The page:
Along the edges of the lakes and swamps in Florida is a bush with magnificent yellow flowers that are in full bloom in October. Once a native of Central and South America, its alluring, showy blossoms attracted gardeners who planted it here in Florida and other southern States. This plant is called the primrose willow.
Unfortunately, this shrub can be very invasive and it outcompetes native trees and shrubs. Not only does it grow as a shrub but primrose throws out runners to form dense mats on lakes. It is costly to remove this plant from areas where it is choking the native plant community. One of the best methods to control it is not to plant it.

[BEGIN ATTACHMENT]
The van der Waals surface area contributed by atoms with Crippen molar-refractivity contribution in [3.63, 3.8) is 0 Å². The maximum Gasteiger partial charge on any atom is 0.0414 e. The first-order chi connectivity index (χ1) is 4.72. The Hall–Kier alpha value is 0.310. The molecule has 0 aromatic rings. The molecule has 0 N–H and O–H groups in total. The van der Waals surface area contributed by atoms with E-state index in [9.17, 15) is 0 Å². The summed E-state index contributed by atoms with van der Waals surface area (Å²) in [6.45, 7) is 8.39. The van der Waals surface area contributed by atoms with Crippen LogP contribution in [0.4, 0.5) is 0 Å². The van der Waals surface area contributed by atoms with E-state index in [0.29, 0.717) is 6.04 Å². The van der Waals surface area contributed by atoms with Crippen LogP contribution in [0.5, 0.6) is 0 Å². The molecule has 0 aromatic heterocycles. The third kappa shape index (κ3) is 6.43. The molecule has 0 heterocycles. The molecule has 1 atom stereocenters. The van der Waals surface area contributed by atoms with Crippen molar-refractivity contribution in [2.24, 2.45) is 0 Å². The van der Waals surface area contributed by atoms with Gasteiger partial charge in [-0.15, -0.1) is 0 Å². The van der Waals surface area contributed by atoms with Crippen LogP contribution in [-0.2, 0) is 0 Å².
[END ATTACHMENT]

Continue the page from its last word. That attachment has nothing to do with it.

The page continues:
You might think so what? What is the big deal if a new plant or animal overtakes a community? But invasive species can destroy and eliminate other organisms completely. So if this primrose stunted or eliminated the growth of cypress woodlands, it would also eliminate habitat for colonial nesting birds such as egrets, herons and wood storks. Dense mats over ponds impact fish populations and changes water chemistries.
Not all non-native plants become invasive. In some areas, invasive plants are not sold. If you are not sure, ask the nursery personnel. By avoiding the planting of invasive plants, you will help maintain the biodiversity of the wildlife and plant life in your area.